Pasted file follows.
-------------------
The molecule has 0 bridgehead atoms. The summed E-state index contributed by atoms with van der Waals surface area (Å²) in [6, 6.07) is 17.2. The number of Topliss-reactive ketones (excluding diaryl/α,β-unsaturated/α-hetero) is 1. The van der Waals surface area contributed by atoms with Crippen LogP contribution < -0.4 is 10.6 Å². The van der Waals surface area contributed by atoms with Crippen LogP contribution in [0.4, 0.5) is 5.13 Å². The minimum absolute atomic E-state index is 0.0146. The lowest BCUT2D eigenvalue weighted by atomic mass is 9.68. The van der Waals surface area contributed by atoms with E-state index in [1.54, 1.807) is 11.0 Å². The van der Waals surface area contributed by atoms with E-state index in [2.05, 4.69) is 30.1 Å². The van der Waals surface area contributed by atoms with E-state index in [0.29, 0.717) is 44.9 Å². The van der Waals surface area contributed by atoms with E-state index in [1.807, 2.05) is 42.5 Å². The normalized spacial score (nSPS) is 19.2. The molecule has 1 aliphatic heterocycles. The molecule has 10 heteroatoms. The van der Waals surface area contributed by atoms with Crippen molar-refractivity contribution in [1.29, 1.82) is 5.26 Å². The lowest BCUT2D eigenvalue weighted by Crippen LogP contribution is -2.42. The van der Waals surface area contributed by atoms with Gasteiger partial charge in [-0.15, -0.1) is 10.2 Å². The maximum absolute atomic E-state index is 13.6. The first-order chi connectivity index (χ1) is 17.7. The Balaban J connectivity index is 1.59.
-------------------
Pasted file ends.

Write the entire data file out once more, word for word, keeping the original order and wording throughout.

The molecule has 0 bridgehead atoms. The summed E-state index contributed by atoms with van der Waals surface area (Å²) in [6, 6.07) is 17.2. The number of Topliss-reactive ketones (excluding diaryl/α,β-unsaturated/α-hetero) is 1. The van der Waals surface area contributed by atoms with Crippen LogP contribution < -0.4 is 10.6 Å². The van der Waals surface area contributed by atoms with Crippen LogP contribution in [0.4, 0.5) is 5.13 Å². The minimum absolute atomic E-state index is 0.0146. The lowest BCUT2D eigenvalue weighted by atomic mass is 9.68. The van der Waals surface area contributed by atoms with E-state index in [1.54, 1.807) is 11.0 Å². The van der Waals surface area contributed by atoms with E-state index in [2.05, 4.69) is 30.1 Å². The van der Waals surface area contributed by atoms with E-state index in [0.29, 0.717) is 44.9 Å². The van der Waals surface area contributed by atoms with E-state index in [1.807, 2.05) is 42.5 Å². The normalized spacial score (nSPS) is 19.2. The molecule has 1 aliphatic heterocycles. The molecule has 10 heteroatoms. The van der Waals surface area contributed by atoms with Crippen molar-refractivity contribution in [1.29, 1.82) is 5.26 Å². The lowest BCUT2D eigenvalue weighted by Crippen LogP contribution is -2.42. The van der Waals surface area contributed by atoms with Gasteiger partial charge in [-0.15, -0.1) is 10.2 Å². The maximum absolute atomic E-state index is 13.6. The first-order chi connectivity index (χ1) is 17.7. The Balaban J connectivity index is 1.59.